A NEW research trial seeking to understand how long distance rail transport affects the eating quality of beef could potentially open up new Meat Standards Australia pathways to slaughter for northern beef producers.
MSA program manager Sarah Strachan said the new pathway had the potential to deliver an estimated $50 million annually in additional returns to industry.
Thousands of northern cattle are transported to slaughter by rail through major Queensland rail centres at Cloncurry, Longreach and Quilpie each year, however current MSA time-to-slaughter requirements rendered these cattle ineligible for MSA grading, Ms Strachan said.
“The outcomes of this research will inform the MSA grading model so we can accurately predict the eating quality of these cattle,” she said
The research is part of MSA’s 2020 goals, set by the MSA Taskforce to make all pathways that cattle travel to slaughter eligible for MSA grading.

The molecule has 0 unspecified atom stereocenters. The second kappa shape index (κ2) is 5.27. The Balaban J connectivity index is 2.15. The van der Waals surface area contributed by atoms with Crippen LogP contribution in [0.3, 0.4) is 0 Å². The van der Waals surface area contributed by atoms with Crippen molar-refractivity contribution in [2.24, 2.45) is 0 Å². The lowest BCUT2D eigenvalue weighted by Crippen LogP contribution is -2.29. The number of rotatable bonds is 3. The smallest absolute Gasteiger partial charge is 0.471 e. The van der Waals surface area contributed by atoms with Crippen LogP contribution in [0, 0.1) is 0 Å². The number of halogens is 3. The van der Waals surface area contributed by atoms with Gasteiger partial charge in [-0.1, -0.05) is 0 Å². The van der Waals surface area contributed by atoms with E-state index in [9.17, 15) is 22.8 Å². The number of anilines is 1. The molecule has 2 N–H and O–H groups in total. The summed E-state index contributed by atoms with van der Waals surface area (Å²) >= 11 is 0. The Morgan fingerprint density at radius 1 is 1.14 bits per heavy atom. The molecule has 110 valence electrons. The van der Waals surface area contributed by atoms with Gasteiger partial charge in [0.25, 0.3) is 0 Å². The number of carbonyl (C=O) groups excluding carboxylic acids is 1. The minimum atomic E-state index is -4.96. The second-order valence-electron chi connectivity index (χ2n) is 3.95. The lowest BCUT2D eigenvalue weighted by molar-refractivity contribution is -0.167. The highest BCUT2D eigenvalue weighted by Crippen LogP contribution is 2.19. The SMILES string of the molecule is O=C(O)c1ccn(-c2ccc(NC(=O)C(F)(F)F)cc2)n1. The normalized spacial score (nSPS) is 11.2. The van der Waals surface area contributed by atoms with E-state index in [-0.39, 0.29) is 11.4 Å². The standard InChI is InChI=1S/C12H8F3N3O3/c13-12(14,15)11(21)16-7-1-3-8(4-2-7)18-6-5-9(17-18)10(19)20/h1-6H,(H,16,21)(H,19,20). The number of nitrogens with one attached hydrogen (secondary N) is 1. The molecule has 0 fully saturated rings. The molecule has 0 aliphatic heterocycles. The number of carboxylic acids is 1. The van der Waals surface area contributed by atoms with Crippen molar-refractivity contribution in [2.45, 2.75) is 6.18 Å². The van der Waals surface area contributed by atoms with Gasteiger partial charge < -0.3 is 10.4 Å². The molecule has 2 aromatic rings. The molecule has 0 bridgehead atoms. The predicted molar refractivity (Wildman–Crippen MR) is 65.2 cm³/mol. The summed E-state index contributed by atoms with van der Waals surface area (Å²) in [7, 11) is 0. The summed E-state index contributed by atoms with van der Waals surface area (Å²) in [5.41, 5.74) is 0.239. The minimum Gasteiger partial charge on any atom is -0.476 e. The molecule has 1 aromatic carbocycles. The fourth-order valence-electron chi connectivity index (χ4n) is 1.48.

Stage one of the project directly compares the results of cattle that travelled to slaughter by rail, to those transported by road.
A total of 240 trial cattle were sourced from two properties around Quilpie, with half travelling to Brisbane by train, arriving at the weekend, and the rest travelling by road.
Following MSA grading, four cuts will be collected from each carcase and prepared for sensory testing with almost 9000 consumers over the next two years.
The next stage will involve a more complex study of long distances and extended travel times with variations to rail and trucking travel including intermittent rest and feed regimes to evaluate the impact of various rest and recovery strategies, Ms Strachan said.
“The MSA program is working towards grading 50 percent of the national adult beef slaughter by 2020 (up from 43pc currently), keeping in mind the long-term goal of describing the fitness for purpose of all Australian beef,” she said.